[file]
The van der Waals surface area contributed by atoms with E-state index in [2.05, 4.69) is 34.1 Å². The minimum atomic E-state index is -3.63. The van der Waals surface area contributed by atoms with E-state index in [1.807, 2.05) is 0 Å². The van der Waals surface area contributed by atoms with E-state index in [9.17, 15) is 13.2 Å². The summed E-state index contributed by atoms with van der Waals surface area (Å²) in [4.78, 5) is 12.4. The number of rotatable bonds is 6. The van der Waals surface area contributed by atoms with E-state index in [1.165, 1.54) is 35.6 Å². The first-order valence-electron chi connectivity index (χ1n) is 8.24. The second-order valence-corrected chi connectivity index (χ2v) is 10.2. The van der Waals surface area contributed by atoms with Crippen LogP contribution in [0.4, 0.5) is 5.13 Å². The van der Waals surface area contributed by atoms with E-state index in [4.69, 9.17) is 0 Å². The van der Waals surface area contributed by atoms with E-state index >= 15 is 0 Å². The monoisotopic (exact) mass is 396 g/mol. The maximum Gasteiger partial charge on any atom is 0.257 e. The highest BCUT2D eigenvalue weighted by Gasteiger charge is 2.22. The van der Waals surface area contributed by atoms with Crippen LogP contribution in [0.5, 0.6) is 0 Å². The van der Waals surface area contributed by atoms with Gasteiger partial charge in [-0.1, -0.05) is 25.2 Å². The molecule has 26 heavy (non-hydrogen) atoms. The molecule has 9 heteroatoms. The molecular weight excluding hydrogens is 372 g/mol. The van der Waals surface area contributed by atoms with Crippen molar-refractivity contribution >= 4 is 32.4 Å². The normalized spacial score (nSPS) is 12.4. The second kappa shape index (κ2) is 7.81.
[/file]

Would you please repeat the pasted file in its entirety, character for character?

The van der Waals surface area contributed by atoms with E-state index in [2.05, 4.69) is 34.1 Å². The minimum atomic E-state index is -3.63. The van der Waals surface area contributed by atoms with E-state index in [1.807, 2.05) is 0 Å². The van der Waals surface area contributed by atoms with E-state index in [9.17, 15) is 13.2 Å². The summed E-state index contributed by atoms with van der Waals surface area (Å²) in [4.78, 5) is 12.4. The number of rotatable bonds is 6. The van der Waals surface area contributed by atoms with E-state index in [1.165, 1.54) is 35.6 Å². The first-order valence-electron chi connectivity index (χ1n) is 8.24. The second-order valence-corrected chi connectivity index (χ2v) is 10.2. The van der Waals surface area contributed by atoms with Crippen LogP contribution in [0.4, 0.5) is 5.13 Å². The van der Waals surface area contributed by atoms with E-state index in [4.69, 9.17) is 0 Å². The van der Waals surface area contributed by atoms with E-state index >= 15 is 0 Å². The monoisotopic (exact) mass is 396 g/mol. The maximum Gasteiger partial charge on any atom is 0.257 e. The highest BCUT2D eigenvalue weighted by Gasteiger charge is 2.22. The van der Waals surface area contributed by atoms with Crippen LogP contribution in [0.5, 0.6) is 0 Å². The van der Waals surface area contributed by atoms with Gasteiger partial charge in [-0.1, -0.05) is 25.2 Å². The molecule has 26 heavy (non-hydrogen) atoms. The molecule has 9 heteroatoms. The molecular weight excluding hydrogens is 372 g/mol. The van der Waals surface area contributed by atoms with Crippen molar-refractivity contribution >= 4 is 32.4 Å². The normalized spacial score (nSPS) is 12.4. The second kappa shape index (κ2) is 7.81.